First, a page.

Institute Bulk Clauses: Definition and Guaranteed Outturn

A large ship on fire at a port with thick black smoke rising into the sky, surrounded by smaller boats on the water.

The Institute Bulk Clauses (IBC) provide standardized terms and conditions for insurance coverage in maritime trade, particularly for the transportation of liquid bulk cargoes, generally products such as crude oil and palm oil. Institute Bulk Oil Clauses is in accordance with English Law, which is often the governing law for marine insurance policies.

The IBC are developed by the Institute of London Underwriters (ILU) and are used worldwide to standardize the insurance coverage for bulk cargo.

These clauses are incorporated into marine insurance policies to cover bulk cargo shipments against various risks, including damage, loss, and liability during transit. They offer to cargo owners, insurance companies, and any company involved in transportation and sale contracts within the liquid bulk trade market, guidelines that simplify and expedite contract negotiations and drafting.

As the maritime liquid bulk traffic continues to grow, the importance of these clauses in mitigating risks and protecting the interests of all parties involved cannot be overstated.

This article delves into these clauses and their extensions, with a focus on the Guaranteed Outturn Extension (GOE).

Structure and Content of Institute Bulk Clauses

The clauses include defining covered perils, exclusions, conditions, and warranties precisely. A well-structured policy will delineate the scope of coverage, the obligations of the assured, and the procedures for claims.

The structure and content of the IBC typically include the following sections:

1. Introduction

The introduction sets the stage for the clauses, providing a brief overview of the purpose and scope of the insurance coverage. It may include definitions of key terms used throughout the document.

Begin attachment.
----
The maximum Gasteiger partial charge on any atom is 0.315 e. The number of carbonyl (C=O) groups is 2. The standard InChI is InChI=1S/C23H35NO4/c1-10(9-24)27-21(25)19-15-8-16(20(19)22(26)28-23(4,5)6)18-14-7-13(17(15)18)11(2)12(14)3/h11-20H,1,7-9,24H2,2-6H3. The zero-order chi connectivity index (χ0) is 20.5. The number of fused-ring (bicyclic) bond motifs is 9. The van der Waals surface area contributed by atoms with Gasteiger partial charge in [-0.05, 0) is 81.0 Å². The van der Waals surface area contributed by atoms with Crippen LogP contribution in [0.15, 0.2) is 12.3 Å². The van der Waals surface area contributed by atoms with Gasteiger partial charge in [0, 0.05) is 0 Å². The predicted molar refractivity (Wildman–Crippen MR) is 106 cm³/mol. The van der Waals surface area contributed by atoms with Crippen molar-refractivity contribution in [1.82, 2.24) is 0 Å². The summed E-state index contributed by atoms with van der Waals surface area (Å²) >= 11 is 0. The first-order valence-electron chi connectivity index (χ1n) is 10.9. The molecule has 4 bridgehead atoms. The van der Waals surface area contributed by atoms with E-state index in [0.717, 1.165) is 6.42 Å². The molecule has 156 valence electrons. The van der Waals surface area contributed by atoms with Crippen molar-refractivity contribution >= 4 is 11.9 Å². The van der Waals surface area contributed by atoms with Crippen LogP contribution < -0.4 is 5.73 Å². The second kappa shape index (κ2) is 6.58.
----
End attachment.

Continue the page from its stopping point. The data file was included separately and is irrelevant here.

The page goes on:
2. Coverage Scope

The Institute Bulk Clauses provide comprehensive coverage for various risks associated with liquid bulk cargo shipments. These include:
  • Physical Damage: Coverage for any physical damage to the cargo during transit.
  • Contamination: Protection against contamination of the liquid cargo, which can significantly impact its value.
  • Shortage: Coverage for any shortages in the cargo delivered compared to the quantity stated in the shipping documents.

3. General Average and Salvage

The clauses often include provisions for general average (shared loss among all parties) and salvage (compensation for rescuing a ship or its cargo).

4. Duration & Transit

This insurance attaches from the moment the insured subject matter is loaded on board the vessel for the purpose of the insured voyage. Additionally, the risk commences from the time the consignment leaves the tanks for loading at the place named in the policy for the commencement of transit.

The insurance continues during the ordinary course of transit.

This means the coverage remains active while the goods are in transit from the point of origin to the final destination, including any necessary transshipments.

The insurance terminates upon the first of the following events:

  • Entry into storage tanks at the destination, when the insured subject matter is discharged into storage tanks or a storage vessel at the destination named in the policy.
  • 30 days after arrival at the destination. Alternatively, the coverage ceases 30 days after the vessel arrives at the destination named in the policy.

5. Exclusions

The IBC explicitly list certain exclusions to prevent ambiguity and manage risk effectively, including:

  • Willful misconduct of the assured.
  • Ordinary leakage and wear and tear.
  • Insufficient or unsuitable packing or preparation.
  • Inherent vice or nature of the insured subject matter.
  • Loss due to delay.
  • Financial default of the vessel’s operators.
  • War and nuclear risks.
  • Unseaworthiness of the vessel.